New research has linked air pollution nanoparticles to brain cancer for the first time.
The ultra-fine particles (UFPs) are produced by fuel burning, particularly in diesel vehicles, and higher exposures significantly increase people’s chances of getting the deadly cancer. Previous work has shown that nanoparticles can get into the brain and that they can carry carcinogenic chemicals.
Brain cancers are rare, and the scientists have calculated that an increase in pollution exposure roughly equivalent to moving from a quiet city street to a busy one leads to one extra case of brain cancer for every 100,000 people exposed.
“Environmental risks like air pollution are not large in magnitude – their importance comes because everyone in the population is exposed,” said Scott Weichenthal, at McGill University in Canada, who led the study. “So when you multiply these small risks by lots of people, all of sudden there can be lots of cases. In a large city, it could be a meaningful number, particularly given the fact that these tumours are often fatal.”
The new study, published in the journal Epidemiology, found that a one-year increase in pollution exposure of 10,000 nanoparticles per cubic centimetre – the approximate difference between quiet and busy city streets – increased the risk of brain cancer by more than 10%.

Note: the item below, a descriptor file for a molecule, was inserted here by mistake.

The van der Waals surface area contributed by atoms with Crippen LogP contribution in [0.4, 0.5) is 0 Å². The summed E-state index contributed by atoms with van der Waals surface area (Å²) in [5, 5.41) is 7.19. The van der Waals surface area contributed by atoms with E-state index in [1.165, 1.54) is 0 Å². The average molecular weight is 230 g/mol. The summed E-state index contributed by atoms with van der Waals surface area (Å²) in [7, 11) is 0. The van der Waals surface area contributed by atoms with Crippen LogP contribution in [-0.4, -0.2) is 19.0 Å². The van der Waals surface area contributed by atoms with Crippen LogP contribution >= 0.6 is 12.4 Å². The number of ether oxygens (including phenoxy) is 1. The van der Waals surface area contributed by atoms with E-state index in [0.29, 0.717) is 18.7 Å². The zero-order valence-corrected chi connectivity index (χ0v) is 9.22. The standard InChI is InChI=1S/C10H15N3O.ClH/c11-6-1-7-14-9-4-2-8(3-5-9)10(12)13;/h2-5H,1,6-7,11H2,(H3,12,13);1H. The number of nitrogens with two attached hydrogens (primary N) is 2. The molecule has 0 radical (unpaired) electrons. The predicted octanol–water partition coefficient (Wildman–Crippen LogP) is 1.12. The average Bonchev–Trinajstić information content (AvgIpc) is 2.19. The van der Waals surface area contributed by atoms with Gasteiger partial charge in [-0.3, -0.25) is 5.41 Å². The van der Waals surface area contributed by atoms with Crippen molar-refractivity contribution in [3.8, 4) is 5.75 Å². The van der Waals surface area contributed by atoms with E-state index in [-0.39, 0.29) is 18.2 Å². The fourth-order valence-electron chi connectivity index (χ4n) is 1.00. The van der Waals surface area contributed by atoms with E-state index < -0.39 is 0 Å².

The pollution levels in the cities studied – Toronto and Montreal – ranged from 6,000/cm3 to 97,000/cm3. Weichenthal said people living with pollution of 50,000/cm3 have a 50% higher risk of brain cancer than those living with 15,000/cm3.
Prof Jordi Sunyer, at the Barcelona Institute for Global Health in Spain, who was not involved in the new research, said: “This is an important finding, given that UFPs are directly emitted by combustion cars and several studies in animals have shown UFPs could be more toxic than larger particles.”
Prof Barbara Maher, at the University of Lancaster, UK, said iron-rich nanoparticles from traffic pollution were likely to be carcinogenic and were therefore a plausible possible cause of brain cancer. She said nanoparticles were not regulated and were rarely even measured. Maher said, “We have measured these outside primary schools in the UK, where UFP particle numbers regularly exceed 150,000 per cubic centimetre of playground air.”Toxic air has been linked to other effects on the brain, including huge reductions in intelligence, dementia and mental health problems in both adults and children. The World Health Organization says air pollution is a “silent public health emergency”.